• Embarrassing Nickname: Heavy Duty got his moniker not from his tremendous stature or his numerous tours of service, but from his grandmother changing his diapers as a child.
  • Evolving Credits: Many. Episode 1 and 2 had title cards for Duke, Scarlett, Tunnel Rat, Roadblock and Ripcord. After Ripcord's death, he is replaced with Flint and Lady Jaye's title cards. It changes again when Ripcord turn out to be alive, leaving out Flint and Lady Jaye's title cards.
  • Eyepatch of Power: General Abernathy, who may be an older man in this incarnation, but is rather clearly an experienced military officer and badass. Also, doubtless, Major Bludd.
  • Face–Heel Turn: Jinx, after Storm Shadow convinces her that Snake Eyes killed her father, gives up the codename she chose for herself as Snake Eyes' apprentice, and returns to Japan and the Arashikage, who most definitely did not keep to the new path like the Hard Master wanted. She switches sides again later, after she learns the truth.
  • The Faceless: While we've seen Snake-Eyes without a mask in flashbacks, we have yet to see his face in the present story.
  • Failure Is the Only Option: Every time the Joes gain some evidence to clear their names, it ends up lost.
  • Family-Friendly Firearms: As is GI Joe tradition. In fact, Tunnel Rat even says the old trope name, "Where did they get lasers?!" Played with; it's made clear that the energy weapons are not standard-issue (we even see a good, old-fashioned sniper rifle in a flashback) but we never come across anyone who doesn't have access to them.
    • In "Cousins", troops from Flint's unit are seen training with plasma rifles. They're apparently harder to aim as none of them are hitting their marks and Flint admonishes that they're not "your daddies' M16s!"
  • Family-Unfriendly Death: Quite a bit. Cobra is nowhere near as ineffective as they were in previous cartoons and traitors are rewarded as they deserve when they outlive their usefulness.
  • Family-Unfriendly Violence: A good deal of it to go with the FUD. A notable example in "Cousins" is Bludd getting his arm bitten off by an alligator. Even the Baroness is shocked that he's still standing.
    Bludd: I hope you choke on it, sport!
  • Foreshadowing: Early in the first part of Homecoming, Duke's brother Vince says he'll turn Duke in himself if that's what it takes to keep him away from their parents. He wasn't kidding.
    • In Cutting Edge, Baroness coldly berating Cobra Commander for insulting her competence as well as his lack of the breathing device he's needed for several episodes are hints that he's really Zartan.
    • In Knockoffs, Roadblock mentions the only person he knows with feet rivaling his in size is his cousin Herschel. Herschel later shows up as part of Flint's team.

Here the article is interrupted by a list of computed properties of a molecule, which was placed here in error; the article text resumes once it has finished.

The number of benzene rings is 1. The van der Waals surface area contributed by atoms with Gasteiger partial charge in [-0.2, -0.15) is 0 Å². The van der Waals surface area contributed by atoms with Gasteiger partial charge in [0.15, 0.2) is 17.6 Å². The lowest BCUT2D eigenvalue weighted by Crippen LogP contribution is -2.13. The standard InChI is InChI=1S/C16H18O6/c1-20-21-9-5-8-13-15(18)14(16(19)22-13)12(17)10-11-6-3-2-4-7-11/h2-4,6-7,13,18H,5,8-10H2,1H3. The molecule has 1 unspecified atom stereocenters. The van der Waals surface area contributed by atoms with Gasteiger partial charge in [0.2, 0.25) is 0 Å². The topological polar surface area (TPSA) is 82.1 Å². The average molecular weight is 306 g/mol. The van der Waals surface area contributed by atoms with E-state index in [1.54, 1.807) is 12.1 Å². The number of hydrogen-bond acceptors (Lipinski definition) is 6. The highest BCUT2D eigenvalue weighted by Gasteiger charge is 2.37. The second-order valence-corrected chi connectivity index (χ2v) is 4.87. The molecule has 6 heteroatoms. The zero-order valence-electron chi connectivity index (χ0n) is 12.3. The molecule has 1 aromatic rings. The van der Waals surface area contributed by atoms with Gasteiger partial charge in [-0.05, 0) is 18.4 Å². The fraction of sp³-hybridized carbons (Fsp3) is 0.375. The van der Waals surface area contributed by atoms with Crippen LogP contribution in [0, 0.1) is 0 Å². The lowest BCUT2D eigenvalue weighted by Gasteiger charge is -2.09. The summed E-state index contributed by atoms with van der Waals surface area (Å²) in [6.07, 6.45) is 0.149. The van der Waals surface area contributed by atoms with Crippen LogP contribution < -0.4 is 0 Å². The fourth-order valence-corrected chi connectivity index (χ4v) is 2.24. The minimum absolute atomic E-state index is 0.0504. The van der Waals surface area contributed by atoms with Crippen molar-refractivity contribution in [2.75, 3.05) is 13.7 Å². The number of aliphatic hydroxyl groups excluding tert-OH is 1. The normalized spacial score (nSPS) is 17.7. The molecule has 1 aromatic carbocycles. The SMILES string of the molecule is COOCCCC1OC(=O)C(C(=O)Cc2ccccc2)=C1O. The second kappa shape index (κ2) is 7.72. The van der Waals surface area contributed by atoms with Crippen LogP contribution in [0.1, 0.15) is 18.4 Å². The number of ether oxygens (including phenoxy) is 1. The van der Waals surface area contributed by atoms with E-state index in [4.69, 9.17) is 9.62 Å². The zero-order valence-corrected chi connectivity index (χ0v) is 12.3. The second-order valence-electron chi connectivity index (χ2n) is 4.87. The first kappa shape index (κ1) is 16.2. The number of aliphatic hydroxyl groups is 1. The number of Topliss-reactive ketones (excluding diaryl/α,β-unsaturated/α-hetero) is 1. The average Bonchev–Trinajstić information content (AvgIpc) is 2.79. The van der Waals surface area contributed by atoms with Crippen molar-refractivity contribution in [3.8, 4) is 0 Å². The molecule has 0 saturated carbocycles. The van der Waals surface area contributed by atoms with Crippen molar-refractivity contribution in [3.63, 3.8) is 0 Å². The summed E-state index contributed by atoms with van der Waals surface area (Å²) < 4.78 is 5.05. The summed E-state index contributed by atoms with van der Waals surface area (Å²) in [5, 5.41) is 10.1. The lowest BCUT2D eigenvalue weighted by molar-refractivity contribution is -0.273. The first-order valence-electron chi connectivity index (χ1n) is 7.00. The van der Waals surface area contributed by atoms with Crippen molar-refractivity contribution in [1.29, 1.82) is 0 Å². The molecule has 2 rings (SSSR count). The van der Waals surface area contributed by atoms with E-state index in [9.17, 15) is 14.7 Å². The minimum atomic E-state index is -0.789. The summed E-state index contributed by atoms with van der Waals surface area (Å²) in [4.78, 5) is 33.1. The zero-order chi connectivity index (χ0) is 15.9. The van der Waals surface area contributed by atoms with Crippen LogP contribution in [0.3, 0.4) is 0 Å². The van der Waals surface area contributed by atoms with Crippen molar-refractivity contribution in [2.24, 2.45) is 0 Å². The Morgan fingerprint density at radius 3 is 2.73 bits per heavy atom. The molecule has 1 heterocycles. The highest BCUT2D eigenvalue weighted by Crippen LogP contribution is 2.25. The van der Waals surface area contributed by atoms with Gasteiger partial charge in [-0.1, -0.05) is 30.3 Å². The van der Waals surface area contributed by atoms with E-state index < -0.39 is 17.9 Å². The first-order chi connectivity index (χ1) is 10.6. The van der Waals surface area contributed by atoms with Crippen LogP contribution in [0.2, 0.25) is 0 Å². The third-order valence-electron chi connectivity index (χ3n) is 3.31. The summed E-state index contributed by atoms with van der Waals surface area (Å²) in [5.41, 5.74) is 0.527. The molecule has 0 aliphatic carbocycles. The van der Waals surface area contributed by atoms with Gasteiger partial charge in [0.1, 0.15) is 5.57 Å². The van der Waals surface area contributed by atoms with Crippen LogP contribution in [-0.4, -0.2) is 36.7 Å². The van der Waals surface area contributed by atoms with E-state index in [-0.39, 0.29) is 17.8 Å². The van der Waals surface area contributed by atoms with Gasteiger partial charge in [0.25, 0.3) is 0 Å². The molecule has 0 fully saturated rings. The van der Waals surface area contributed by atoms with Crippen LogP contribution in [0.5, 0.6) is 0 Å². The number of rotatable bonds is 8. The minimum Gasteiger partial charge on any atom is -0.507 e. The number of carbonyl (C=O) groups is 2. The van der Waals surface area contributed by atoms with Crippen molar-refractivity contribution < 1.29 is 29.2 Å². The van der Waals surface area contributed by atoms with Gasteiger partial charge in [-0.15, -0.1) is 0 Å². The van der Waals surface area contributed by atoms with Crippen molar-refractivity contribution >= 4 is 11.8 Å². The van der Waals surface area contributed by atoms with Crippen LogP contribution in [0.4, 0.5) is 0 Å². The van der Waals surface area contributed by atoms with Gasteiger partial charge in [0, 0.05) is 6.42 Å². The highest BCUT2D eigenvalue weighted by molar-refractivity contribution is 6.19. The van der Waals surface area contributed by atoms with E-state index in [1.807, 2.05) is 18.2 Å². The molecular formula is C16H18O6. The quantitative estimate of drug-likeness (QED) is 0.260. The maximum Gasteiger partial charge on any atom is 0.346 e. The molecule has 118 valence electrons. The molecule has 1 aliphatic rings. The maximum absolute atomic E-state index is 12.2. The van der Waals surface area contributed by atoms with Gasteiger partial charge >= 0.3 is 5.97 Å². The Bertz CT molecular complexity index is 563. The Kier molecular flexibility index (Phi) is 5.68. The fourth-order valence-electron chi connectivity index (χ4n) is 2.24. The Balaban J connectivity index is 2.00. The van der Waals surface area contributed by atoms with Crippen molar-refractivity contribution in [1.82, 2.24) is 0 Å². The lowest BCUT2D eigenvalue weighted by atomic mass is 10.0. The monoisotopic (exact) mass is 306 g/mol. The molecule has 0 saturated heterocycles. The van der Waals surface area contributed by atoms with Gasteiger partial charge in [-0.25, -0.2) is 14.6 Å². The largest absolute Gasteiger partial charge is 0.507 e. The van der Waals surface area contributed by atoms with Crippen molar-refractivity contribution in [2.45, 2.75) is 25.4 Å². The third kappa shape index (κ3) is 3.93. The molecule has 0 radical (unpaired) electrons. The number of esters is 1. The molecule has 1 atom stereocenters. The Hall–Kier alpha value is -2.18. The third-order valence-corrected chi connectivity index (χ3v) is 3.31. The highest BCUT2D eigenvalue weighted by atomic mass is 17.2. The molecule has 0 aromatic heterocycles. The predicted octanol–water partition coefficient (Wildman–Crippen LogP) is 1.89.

• Follow the Chaos: Cobra Commander once notes that if military helicopters are present, the Joes have to be close by.
  • Forklift Fu: Duke plows into Major Bludd with a forklift. It doesn't work.
  • Freudian Slip: Jinx notes that Snake Eyes' relationship with Scarlett isn't like that with his other students. Scarlett is surprised, and denies it, saying she's "just high-maintenance". Perhaps not the best phrase to use to deny that sort of relationship with someone.
  • Good Scars, Evil Scars: Good and evil characters display scars either to show how rugged they are or to make them look more threatening. "Fire Fighters" made good use of the trope with Barbecue and Firefly, both carrying notable burn scars. For Barbecue it symbolizes his injury in the line of duty and shows off why a job like his is important, whilst Firefly is covered in, likely self-inflicted, burns to demonstrate his obsession with fire and who dangerous he is.
  • Grand Finale: The show's producers were aware going in that the show would go into a hiatus it would never return from, so the two-part finale "Revelations" concludes the season's overarching plot of the Joes clearing their names and outing COBRA as a terrorist organization. It was clearly meant to continue, however, as the fates of multiple characters (Destro, Baroness, and Mindbender) were left in the air, several characters grew closer to their mainstream counterparts, and the ending implied the Joes would become a government task force, and most importantly, Cobra Commander is revealed to have survived, setting the stage for the traditional Joe-Cobra conflict.
  • Grenade Hot Potato: In "Fire Fight," Firefly learns why it's a bad idea to throw incendiary grenades at a ninja.
    • Also, Duke:
    Ripcord:"You just airballed a hand-grenade!"
  • Heel–Face Turn: Jinx and Storm Shadow stop targeting Snake Eyes and leave Cobra after the truth about the Hard Master's death comes out.
  • Heroic Sacrifice:
    • Ripcord performs one, killing himself and blowing up the COBRA factory, though ultimately he survived.
    • The defective Bio-Viper from "Anomaly" performs one; restraining a berserk Ripcord, freeing him from Mindbender's control chip in the process and absorbing four other Bio-Vipers that were about to explode and take part of the city with them.
  • Hero Antagonist: Flint serves in this role, as he's constantly trying to arrest the fugitive Joes and refuses to believe that Cobra framed them.